Instead of a run-of-the-mill slasher, director Tommy Lee Wallace made what he calls a “pod” movie – something less Psycho and more Invasion of the Body Snatchers. The plot is too silly and convoluted to go into detail, but in an all-too simple nutshell involves television, Halloween masks, Stonehenge, paganism, robots, the Irish and not a whole lot to do with actual witches. But with cult favourites Tom Atkins and Dan O’Herlihy, Carpenter’s pulsating synth score and an off-kilter atmosphere, this is an oddly pleasing product of ’80s pop-horror.

1. Halloween (1978)

Surprising to no one, first place goes to the immortal classic – John Carpenter’s Halloween. After years of fan discussion and critical scrutiny, there’s almost nothing new to say about the film, only reiterate why exactly it works.

From literally the opening sequence, the film epitomises the phrase ‘simple but effective’. It takes ingenuity to make use of a small budget, and Carpenter and co. wisely discarded the idea of bloodshed and shock value (utilised by so many low budget horrors) and instead relied on tension. From the school of Hitchcock, Carpenter took the classic ‘bomb under the table’ scenario to heart, turning Michael more stalker rather than slasher.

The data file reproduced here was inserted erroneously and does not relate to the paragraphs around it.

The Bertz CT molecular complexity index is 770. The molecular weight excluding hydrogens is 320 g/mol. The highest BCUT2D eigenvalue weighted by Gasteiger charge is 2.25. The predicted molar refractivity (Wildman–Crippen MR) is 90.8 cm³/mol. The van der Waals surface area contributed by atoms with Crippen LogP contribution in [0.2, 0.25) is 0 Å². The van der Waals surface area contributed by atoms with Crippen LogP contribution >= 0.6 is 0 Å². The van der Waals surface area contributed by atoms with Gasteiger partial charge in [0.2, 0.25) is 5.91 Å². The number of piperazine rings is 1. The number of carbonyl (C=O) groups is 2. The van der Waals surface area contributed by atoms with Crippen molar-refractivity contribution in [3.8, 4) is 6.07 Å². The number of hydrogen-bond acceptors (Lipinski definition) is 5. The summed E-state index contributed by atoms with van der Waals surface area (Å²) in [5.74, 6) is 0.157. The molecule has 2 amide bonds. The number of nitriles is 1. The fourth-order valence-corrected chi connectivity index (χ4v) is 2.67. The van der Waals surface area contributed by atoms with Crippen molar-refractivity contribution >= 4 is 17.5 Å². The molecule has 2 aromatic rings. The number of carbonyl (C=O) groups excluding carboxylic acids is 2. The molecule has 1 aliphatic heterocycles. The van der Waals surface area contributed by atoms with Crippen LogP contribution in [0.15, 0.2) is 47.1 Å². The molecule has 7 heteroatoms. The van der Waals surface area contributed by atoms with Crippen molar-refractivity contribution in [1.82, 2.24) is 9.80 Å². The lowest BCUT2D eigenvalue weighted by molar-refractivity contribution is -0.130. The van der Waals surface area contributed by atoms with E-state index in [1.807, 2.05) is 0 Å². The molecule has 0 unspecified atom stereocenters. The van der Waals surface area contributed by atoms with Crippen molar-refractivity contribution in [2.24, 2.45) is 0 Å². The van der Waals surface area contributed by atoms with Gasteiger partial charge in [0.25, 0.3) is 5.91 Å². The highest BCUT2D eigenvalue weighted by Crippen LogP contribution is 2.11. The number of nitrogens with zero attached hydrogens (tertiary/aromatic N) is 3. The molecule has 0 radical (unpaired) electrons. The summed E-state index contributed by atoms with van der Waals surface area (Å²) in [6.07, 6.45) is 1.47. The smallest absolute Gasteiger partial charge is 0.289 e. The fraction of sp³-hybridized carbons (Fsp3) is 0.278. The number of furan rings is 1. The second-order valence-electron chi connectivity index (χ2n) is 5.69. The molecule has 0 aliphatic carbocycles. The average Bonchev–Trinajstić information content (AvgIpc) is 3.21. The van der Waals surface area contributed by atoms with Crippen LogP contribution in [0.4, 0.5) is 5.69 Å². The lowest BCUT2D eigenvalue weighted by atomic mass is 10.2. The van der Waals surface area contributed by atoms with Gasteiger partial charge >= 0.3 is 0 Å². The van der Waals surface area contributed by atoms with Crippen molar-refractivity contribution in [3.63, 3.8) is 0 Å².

But suspense is just the lacing around Carpenter’s agenda. Thematically, Halloween represents the idea of lack of humanity and personified evil. Through Loomis’ speech and Michael’s elusiveness, Myers is established as something much less concrete than a simple serial killer.

Appropriately named “The Shape”, he is not just a killer without reason, but a form without substance – a “force of nature” in Carpenter’s words. Ever-present and invulnerable, The Shape is even able to possess and corrupt innocuous Haddonfield, gliding through houses and neighbourhoods unafraid and unnoticed, preying on naïve but friendly babysitters. On a deeper level, Halloween represents the uncomfortable juxtaposition of an impenetrable darkness over idyllic Americana.

In the climactic montage, the film smartly but subtly reinforces the disturbing notion that evil is ubiquitous; it stalks before it strikes and no one can be protected from it. Like evil itself, The Shape is inhuman, immortal, intangible… and everywhere.